Apotex Inc. asked a judge to rule that its plan to market a generic version of the blood-pressure medicine Benicar won't infringe patent rights held by drugmaker Daiichi Sankyo Co. or its American unit.
In a petition filed yesterday in federal court in Chicago, closely held Apotex said a finding of non-infringement on one of two relevant patents will let it compete sooner with Mylan Inc., the maker of generic drugs that also intends to sell a version of the medication.
Mylan, which lost a challenge to the other patent in 2010, has exclusive rights to sell its version of the drug for at least 180 days after that patent expires because it was the first to seek the U.S. Food and Drug Administration's permission to do so.
Absent a ruling in its favor on a patent it claims Daiichi Sankyo let lapse in 2009, it will be deprived of sales while the public is deprived of its competition with Mylan, Toronto-based Apotex said.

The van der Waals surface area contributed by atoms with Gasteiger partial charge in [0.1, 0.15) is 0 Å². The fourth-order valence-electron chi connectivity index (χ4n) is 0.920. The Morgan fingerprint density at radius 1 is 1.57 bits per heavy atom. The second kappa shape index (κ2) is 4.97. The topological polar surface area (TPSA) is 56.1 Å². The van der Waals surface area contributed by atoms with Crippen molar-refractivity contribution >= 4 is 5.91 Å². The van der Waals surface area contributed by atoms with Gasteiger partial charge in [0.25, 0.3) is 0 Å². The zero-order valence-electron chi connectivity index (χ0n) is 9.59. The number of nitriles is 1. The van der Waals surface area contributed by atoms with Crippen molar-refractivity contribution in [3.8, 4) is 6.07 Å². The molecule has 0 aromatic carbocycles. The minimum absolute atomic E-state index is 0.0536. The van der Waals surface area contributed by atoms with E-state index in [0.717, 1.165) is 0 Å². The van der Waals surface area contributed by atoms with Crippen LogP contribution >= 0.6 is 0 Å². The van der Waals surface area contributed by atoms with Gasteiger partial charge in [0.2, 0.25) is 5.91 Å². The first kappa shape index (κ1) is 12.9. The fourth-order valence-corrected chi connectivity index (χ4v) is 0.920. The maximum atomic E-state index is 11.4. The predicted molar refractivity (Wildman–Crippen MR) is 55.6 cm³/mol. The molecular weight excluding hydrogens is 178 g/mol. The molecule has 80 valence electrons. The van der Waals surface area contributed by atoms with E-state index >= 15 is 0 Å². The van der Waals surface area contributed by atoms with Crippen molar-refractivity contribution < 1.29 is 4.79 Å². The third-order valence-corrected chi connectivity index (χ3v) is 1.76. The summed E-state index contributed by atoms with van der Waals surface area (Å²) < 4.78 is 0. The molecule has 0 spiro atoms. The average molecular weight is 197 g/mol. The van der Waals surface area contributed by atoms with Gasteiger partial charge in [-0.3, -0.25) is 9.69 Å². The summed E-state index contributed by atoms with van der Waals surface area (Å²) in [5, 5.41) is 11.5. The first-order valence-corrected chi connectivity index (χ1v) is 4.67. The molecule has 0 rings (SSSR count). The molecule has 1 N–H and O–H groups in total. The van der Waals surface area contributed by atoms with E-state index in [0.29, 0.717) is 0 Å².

Mylan is based in Canonsburg, Pennsylvania. Daiichi Sankyo is based in Tokyo. Its U.S. unit and co-defendant, Daiichi Sankyo Inc., is based in Parsippany, New Jersey.
The case is Apotex Inc. v. Daiichi Sankyo, 12-cv-9295, U.S. District Court, Northern District of Illinois (Chicago).
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U.S. Said to Waver on Antitrust Case Against Google on Search
Google Inc. may skirt the most serious antitrust allegations under investigation by the U.S. as regulators waver on whether they can prove consumers are hurt by the way the company ranks its search results, three people familiar with the matter said.